6. The monitoring device as claimed in claim 4, wherein a maximum signal detector is provided comprising:
a comparator means to compare the envelope signal with a predetermined maximum threshold value and to produce an output which indicates when the envelope signal exceeds said maximum threshold, and
second audio frequency generating means responsive to the comparator means output signal to produce a high frequency audio signal which is fed to said transducer means.
7. The monitoring device as claimed in claim 6 further comprising signal mixing means and wherein the output of first and second generating means are mixed in said mixing means before being fed to the transducer means which produces acoustic tones.
8. The monitor device as claimed in claim 6 or 7 wherein the maximum signal detector includes means that detects peak signals having a minimum duration of on the order of 0.1 seconds.
9. The monitoring device as claimed in claim 1, 2, 3, 4, 5, 6 or 7 wherein the rate limiting circuit means of the minimum signal detection means has a time constant in the range of 5-30 seconds.
10. The monitoring device as claimed in claim 1, 2, 3, 4, 5, 6 or 7 wherein the rate limiting circuit means of the minimum signal detection means has a time constant in the range of 1-5 minutes.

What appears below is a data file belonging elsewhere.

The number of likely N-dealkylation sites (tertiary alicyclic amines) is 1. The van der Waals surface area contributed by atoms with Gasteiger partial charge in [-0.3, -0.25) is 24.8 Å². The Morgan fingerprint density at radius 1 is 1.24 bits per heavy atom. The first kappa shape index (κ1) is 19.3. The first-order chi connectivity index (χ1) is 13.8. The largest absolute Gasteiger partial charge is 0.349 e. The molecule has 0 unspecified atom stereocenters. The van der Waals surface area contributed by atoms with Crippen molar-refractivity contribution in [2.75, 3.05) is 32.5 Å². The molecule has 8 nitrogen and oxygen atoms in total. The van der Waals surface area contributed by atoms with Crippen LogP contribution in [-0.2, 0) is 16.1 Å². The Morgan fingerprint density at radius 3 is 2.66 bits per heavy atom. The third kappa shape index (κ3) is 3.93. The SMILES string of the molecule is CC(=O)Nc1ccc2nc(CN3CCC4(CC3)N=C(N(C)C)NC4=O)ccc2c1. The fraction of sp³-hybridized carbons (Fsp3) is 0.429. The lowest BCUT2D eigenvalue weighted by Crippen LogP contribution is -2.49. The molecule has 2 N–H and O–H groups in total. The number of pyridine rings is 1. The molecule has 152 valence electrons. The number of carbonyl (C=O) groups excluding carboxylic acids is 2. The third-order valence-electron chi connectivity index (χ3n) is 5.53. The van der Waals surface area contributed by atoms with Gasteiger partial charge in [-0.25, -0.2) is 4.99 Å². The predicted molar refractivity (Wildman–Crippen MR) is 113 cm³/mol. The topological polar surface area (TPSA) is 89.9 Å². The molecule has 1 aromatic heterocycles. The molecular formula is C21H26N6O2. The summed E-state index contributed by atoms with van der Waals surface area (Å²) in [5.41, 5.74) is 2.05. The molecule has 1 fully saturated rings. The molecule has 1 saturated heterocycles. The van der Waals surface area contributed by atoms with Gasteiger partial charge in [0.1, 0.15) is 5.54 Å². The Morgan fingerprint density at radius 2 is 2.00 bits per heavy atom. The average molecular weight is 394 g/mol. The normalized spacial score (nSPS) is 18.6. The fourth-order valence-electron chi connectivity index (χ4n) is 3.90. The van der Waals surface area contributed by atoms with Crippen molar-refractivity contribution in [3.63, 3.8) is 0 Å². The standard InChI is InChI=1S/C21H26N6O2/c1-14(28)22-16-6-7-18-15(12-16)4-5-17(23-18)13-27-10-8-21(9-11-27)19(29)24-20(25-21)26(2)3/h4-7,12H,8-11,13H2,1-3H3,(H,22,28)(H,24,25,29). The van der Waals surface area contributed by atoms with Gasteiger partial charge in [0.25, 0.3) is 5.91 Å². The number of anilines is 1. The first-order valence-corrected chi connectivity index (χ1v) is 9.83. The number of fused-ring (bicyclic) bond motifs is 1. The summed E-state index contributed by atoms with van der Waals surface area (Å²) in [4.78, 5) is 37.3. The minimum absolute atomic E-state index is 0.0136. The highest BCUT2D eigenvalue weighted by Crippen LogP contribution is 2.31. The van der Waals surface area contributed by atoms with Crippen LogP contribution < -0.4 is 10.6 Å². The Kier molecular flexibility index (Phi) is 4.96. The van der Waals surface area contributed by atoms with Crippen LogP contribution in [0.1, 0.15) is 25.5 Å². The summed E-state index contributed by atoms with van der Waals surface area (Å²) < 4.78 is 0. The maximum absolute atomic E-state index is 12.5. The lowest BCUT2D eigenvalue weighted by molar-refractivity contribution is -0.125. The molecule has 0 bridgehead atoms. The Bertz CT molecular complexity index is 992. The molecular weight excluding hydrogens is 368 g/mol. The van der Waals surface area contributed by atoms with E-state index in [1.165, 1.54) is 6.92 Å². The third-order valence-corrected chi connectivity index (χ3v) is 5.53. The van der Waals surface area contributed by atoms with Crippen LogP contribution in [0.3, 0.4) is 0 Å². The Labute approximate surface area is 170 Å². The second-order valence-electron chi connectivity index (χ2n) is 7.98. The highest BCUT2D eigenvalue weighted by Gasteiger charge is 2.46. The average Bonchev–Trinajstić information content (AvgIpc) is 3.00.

11. An EMG monitoring device comprising:
first signal processing means for accepting an input EMG signal and for producing an EMG envelope signal representing the envelope of a filtered version of the input EMG signal;
second signal processing means for accepting said envelope signal and for producing an output signal which (a) increases toward an upper limit with a first time lag and (b) decreases with a second time lag to closely follow said envelope signal when it is less than said output signal, said second time lag being substantially less than said first time lag; and
indicator means for producing a humanly sensible stimulus in response to excessive excursions of said output signal.
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EP0233258A1 (en) 1987-08-26